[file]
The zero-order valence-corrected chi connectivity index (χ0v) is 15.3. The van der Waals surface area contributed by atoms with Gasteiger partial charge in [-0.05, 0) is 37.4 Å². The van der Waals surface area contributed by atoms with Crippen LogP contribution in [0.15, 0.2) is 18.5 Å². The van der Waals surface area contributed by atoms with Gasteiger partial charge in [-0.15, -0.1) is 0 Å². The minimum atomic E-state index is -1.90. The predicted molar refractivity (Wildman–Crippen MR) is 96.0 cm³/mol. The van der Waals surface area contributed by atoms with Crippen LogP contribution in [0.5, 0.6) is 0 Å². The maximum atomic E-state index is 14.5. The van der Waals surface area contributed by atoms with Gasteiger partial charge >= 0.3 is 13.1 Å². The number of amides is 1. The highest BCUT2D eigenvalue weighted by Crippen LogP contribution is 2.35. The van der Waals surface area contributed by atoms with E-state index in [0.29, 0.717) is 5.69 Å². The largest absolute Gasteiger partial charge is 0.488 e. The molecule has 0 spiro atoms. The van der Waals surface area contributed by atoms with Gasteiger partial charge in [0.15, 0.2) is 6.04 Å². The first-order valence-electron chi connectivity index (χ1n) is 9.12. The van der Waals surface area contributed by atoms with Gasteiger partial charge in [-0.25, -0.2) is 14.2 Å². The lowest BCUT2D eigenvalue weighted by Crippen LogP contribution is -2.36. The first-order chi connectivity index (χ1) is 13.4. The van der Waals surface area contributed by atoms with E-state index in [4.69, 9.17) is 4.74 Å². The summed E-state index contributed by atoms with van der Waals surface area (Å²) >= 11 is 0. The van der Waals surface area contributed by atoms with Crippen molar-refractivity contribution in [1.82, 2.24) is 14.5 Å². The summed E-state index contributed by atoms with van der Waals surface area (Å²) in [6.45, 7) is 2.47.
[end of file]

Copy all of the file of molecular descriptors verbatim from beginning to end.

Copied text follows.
The zero-order valence-corrected chi connectivity index (χ0v) is 15.3. The van der Waals surface area contributed by atoms with Gasteiger partial charge in [-0.05, 0) is 37.4 Å². The van der Waals surface area contributed by atoms with Crippen LogP contribution in [0.15, 0.2) is 18.5 Å². The van der Waals surface area contributed by atoms with Gasteiger partial charge in [-0.15, -0.1) is 0 Å². The minimum atomic E-state index is -1.90. The predicted molar refractivity (Wildman–Crippen MR) is 96.0 cm³/mol. The van der Waals surface area contributed by atoms with Crippen LogP contribution in [0.5, 0.6) is 0 Å². The maximum atomic E-state index is 14.5. The van der Waals surface area contributed by atoms with Gasteiger partial charge >= 0.3 is 13.1 Å². The number of amides is 1. The highest BCUT2D eigenvalue weighted by Crippen LogP contribution is 2.35. The van der Waals surface area contributed by atoms with E-state index in [0.29, 0.717) is 5.69 Å². The largest absolute Gasteiger partial charge is 0.488 e. The molecule has 0 spiro atoms. The van der Waals surface area contributed by atoms with Gasteiger partial charge in [0.15, 0.2) is 6.04 Å². The first-order valence-electron chi connectivity index (χ1n) is 9.12. The van der Waals surface area contributed by atoms with Gasteiger partial charge in [-0.25, -0.2) is 14.2 Å². The lowest BCUT2D eigenvalue weighted by Crippen LogP contribution is -2.36. The first-order chi connectivity index (χ1) is 13.4. The van der Waals surface area contributed by atoms with E-state index in [4.69, 9.17) is 4.74 Å². The summed E-state index contributed by atoms with van der Waals surface area (Å²) >= 11 is 0. The van der Waals surface area contributed by atoms with Crippen molar-refractivity contribution in [1.82, 2.24) is 14.5 Å². The summed E-state index contributed by atoms with van der Waals surface area (Å²) in [6.45, 7) is 2.47.